- Value base: Compared with a year earlier, the value of U.S. exports for May 2021 increased 18% to $ 690 million. In the first five months of the year, the value of U.S. dairy exports was estimated at around $ 3.13 billion, up 13% from the same period a year earlier.
CWT Assisted Exports
The National Federation of Milk Producers (NMPF) has updated the sales totals funded by the Cooperatives Working Together (CWT) program since the start of the year. Until the end of June, accepted bids on 2021 sales reached about 23 million pounds of American-style cheese, 11.1 million pounds of butter, 7.1 million pounds of anhydrous dairy fat, 17 million pounds pounds of whole milk powder and 7.3 million pounds of cream cheese. These sales are the equivalent of approximately 836 million pounds of milk on a milk fat basis.
Hay exports remain strong
May 2021 alfalfa hay exports totaled 253,804 metric tonnes (MT), up slightly from April and contributing to the highest three-month total since March-May 2020. Shipments were valued at around 339 $ per MT, down $ 6 from April.
At 131,373 MT, China bought about 52% of the monthly total. May alfalfa hay exports to the second market, Japan, were about equal to April at 59,035 MT, accounting for about 23% of the total.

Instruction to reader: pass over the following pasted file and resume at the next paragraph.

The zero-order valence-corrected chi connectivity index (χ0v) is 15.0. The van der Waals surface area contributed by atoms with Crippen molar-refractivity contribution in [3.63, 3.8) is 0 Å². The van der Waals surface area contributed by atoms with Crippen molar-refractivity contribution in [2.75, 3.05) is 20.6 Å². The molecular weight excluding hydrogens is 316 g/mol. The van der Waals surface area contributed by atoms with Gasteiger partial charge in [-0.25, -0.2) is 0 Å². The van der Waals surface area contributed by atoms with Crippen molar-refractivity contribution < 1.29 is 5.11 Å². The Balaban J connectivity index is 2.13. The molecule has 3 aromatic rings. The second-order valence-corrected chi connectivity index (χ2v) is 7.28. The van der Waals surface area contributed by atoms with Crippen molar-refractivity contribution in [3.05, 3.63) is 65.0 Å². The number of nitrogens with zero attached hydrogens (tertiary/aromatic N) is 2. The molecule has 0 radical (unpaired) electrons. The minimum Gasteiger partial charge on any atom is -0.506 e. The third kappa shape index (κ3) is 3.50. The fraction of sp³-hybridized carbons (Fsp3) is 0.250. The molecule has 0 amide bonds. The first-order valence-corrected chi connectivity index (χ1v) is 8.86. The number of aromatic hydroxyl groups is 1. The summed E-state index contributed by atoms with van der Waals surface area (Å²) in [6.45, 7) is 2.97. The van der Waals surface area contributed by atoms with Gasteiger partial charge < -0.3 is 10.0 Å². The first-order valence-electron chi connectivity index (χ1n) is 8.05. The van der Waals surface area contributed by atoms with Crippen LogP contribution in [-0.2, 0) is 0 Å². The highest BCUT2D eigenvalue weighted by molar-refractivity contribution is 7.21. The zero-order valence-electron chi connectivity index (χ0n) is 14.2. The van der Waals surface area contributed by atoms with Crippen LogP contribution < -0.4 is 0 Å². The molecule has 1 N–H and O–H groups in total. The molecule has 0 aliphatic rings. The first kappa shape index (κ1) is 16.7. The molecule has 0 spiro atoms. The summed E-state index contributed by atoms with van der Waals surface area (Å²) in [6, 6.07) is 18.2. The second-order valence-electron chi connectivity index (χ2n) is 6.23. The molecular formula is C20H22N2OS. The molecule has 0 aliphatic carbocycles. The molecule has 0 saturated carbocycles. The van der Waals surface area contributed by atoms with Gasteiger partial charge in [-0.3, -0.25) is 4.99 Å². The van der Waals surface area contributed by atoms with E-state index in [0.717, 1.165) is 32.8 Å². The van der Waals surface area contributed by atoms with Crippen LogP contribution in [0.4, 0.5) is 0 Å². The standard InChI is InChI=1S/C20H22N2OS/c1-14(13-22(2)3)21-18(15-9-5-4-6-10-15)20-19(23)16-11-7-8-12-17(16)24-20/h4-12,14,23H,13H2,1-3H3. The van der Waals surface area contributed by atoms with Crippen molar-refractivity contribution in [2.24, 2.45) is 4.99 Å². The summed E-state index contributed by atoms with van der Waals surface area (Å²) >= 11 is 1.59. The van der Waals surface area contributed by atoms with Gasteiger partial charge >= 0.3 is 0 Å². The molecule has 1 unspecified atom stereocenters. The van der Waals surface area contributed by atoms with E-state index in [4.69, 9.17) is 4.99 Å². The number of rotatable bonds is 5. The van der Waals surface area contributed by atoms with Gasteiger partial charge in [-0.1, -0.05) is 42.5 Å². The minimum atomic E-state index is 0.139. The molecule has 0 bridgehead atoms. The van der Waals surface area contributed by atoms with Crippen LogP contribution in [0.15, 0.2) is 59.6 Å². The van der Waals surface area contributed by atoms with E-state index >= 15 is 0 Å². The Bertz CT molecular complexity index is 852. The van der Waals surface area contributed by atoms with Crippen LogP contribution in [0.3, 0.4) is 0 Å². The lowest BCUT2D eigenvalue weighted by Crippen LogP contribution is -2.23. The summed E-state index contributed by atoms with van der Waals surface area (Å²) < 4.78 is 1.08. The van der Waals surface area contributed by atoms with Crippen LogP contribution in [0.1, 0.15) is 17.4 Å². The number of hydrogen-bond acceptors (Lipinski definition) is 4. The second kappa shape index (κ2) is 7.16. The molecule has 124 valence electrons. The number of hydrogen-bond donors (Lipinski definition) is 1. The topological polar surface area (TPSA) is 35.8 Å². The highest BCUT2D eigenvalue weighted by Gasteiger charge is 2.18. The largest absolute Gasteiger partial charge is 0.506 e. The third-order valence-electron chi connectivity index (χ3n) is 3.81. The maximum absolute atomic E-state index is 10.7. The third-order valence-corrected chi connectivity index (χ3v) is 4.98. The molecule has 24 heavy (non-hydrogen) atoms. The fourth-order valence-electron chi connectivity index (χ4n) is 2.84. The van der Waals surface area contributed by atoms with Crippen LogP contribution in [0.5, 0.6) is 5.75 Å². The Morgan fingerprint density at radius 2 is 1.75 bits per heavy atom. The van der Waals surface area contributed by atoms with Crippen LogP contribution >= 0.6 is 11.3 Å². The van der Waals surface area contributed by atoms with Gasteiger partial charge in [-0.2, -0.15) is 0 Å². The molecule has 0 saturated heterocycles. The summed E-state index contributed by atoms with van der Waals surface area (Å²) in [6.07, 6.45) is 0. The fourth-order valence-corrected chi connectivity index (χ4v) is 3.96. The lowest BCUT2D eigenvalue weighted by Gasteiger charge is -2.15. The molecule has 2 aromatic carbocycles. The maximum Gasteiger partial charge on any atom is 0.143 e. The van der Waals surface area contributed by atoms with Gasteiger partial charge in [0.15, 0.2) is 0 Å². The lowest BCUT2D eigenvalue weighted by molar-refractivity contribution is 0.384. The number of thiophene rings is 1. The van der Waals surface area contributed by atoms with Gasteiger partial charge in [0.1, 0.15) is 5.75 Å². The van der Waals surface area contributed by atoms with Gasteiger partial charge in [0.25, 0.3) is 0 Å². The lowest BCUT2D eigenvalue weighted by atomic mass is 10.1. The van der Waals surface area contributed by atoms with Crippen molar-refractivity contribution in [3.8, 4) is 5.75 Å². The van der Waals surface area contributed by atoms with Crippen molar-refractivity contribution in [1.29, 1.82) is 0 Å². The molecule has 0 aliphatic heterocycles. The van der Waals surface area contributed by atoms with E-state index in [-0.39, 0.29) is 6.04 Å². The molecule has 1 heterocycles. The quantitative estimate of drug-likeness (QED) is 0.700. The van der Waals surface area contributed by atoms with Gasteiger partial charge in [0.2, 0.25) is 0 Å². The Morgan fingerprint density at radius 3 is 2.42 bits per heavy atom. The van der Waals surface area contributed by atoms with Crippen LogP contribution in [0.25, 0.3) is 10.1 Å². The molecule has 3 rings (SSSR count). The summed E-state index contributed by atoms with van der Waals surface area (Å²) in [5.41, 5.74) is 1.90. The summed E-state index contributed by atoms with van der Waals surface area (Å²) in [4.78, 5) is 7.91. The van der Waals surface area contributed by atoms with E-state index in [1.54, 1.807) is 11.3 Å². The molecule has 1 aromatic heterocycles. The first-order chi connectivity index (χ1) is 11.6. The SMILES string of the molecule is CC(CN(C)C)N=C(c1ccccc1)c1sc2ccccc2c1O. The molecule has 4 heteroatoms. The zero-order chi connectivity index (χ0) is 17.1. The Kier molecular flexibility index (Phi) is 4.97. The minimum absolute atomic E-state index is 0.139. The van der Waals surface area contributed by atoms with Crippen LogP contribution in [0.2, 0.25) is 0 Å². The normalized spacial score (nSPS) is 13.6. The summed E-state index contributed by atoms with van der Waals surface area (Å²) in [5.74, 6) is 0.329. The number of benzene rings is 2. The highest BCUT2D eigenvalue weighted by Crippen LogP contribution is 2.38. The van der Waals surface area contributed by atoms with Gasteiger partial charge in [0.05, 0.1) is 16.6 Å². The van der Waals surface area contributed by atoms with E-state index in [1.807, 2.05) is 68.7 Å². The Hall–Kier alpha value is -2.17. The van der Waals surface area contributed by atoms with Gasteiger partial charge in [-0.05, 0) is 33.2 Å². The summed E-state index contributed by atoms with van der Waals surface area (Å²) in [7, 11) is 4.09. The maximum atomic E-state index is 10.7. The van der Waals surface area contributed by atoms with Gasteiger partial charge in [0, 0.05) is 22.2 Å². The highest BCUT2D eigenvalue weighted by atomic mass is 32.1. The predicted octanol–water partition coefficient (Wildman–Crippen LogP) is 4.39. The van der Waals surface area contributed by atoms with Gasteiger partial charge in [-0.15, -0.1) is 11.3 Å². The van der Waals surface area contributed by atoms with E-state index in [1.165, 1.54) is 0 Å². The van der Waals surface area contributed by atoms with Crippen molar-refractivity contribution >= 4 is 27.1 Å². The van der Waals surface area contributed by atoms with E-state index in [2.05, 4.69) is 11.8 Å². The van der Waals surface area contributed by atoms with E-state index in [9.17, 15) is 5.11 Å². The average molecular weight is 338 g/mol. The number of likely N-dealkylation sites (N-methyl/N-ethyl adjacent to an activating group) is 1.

Although still strong, May exports of other hay were down from April at 136,738 MT. Exports of other hay were valued at around $ 348.50 per tonne, down $ 1 from April. Around 61% (83,515 MT) of the month’s sales went to Japan, down around 9,000 MT from April. Shipments to another major customer, South Korea, were flat with a month earlier at 29,661 MT, accounting for around 22% of the total.
To learn more about hay exports and market conditions, see Progressive forages Overview of the forage market update.
Dairy heifer exports down
Exports of dairy replacement heifers remained weak in May at 462 head. Together with May sales, year-to-date exports totaled around 8,359 head, the second lowest total for that five-month period since 2017.
Most heifer sales still stayed close to home in May: 206 moved to Mexico and 133 moved to Canada. Other sales and destinations included 77 head to Thailand and 46 head to Pakistan.
On average, exported heifers were valued at about $ 1,755 per head, down about $ 150 per head from April. May sales in Mexico were lower, averaging $ 1,476 per head, while those sold in Canada averaged $ 2,103 per head. Elsewhere, the average was about $ 1,845 per head.